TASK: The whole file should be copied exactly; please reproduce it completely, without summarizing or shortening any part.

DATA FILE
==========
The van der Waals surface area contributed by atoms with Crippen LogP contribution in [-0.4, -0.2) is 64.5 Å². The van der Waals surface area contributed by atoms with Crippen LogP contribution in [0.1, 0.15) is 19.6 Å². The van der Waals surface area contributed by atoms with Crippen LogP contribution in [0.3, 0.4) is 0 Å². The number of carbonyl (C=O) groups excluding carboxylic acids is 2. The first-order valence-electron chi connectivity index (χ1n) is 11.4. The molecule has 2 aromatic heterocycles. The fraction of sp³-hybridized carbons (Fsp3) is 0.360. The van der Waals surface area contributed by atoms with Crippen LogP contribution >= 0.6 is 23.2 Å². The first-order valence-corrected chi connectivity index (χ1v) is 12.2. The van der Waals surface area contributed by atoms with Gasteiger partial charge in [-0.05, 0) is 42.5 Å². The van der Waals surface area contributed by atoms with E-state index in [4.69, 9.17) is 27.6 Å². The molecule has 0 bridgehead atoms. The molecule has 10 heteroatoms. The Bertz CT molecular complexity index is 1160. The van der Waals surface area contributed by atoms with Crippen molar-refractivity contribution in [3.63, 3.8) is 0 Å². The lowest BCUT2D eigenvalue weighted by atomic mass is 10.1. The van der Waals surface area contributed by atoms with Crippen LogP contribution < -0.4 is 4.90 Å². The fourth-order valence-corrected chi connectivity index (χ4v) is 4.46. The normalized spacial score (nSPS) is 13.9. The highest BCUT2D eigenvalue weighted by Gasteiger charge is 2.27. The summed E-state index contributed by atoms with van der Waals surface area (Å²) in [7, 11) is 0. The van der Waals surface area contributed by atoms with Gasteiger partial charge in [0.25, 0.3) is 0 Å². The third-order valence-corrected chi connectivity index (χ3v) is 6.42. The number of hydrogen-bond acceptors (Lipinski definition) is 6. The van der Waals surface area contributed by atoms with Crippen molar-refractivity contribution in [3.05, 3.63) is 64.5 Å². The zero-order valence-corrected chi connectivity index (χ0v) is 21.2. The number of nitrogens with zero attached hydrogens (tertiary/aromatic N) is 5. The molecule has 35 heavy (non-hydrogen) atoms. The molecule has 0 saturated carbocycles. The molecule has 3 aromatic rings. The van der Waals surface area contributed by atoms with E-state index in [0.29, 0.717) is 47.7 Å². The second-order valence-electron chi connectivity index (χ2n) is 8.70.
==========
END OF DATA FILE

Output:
The van der Waals surface area contributed by atoms with Crippen LogP contribution in [-0.4, -0.2) is 64.5 Å². The van der Waals surface area contributed by atoms with Crippen LogP contribution in [0.1, 0.15) is 19.6 Å². The van der Waals surface area contributed by atoms with Crippen LogP contribution in [0.3, 0.4) is 0 Å². The number of carbonyl (C=O) groups excluding carboxylic acids is 2. The first-order valence-electron chi connectivity index (χ1n) is 11.4. The molecule has 2 aromatic heterocycles. The fraction of sp³-hybridized carbons (Fsp3) is 0.360. The van der Waals surface area contributed by atoms with Crippen LogP contribution >= 0.6 is 23.2 Å². The first-order valence-corrected chi connectivity index (χ1v) is 12.2. The van der Waals surface area contributed by atoms with Gasteiger partial charge in [-0.05, 0) is 42.5 Å². The van der Waals surface area contributed by atoms with E-state index in [4.69, 9.17) is 27.6 Å². The molecule has 0 bridgehead atoms. The molecule has 10 heteroatoms. The Bertz CT molecular complexity index is 1160. The van der Waals surface area contributed by atoms with Crippen molar-refractivity contribution in [3.63, 3.8) is 0 Å². The lowest BCUT2D eigenvalue weighted by atomic mass is 10.1. The van der Waals surface area contributed by atoms with Crippen LogP contribution < -0.4 is 4.90 Å². The fourth-order valence-corrected chi connectivity index (χ4v) is 4.46. The normalized spacial score (nSPS) is 13.9. The highest BCUT2D eigenvalue weighted by Gasteiger charge is 2.27. The summed E-state index contributed by atoms with van der Waals surface area (Å²) in [7, 11) is 0. The van der Waals surface area contributed by atoms with Gasteiger partial charge in [0.25, 0.3) is 0 Å². The third-order valence-corrected chi connectivity index (χ3v) is 6.42. The number of hydrogen-bond acceptors (Lipinski definition) is 6. The van der Waals surface area contributed by atoms with Crippen molar-refractivity contribution in [3.05, 3.63) is 64.5 Å². The zero-order valence-corrected chi connectivity index (χ0v) is 21.2. The number of nitrogens with zero attached hydrogens (tertiary/aromatic N) is 5. The molecule has 35 heavy (non-hydrogen) atoms. The molecule has 0 saturated carbocycles. The molecule has 3 aromatic rings. The van der Waals surface area contributed by atoms with E-state index in [0.29, 0.717) is 47.7 Å². The second-order valence-electron chi connectivity index (χ2n) is 8.70.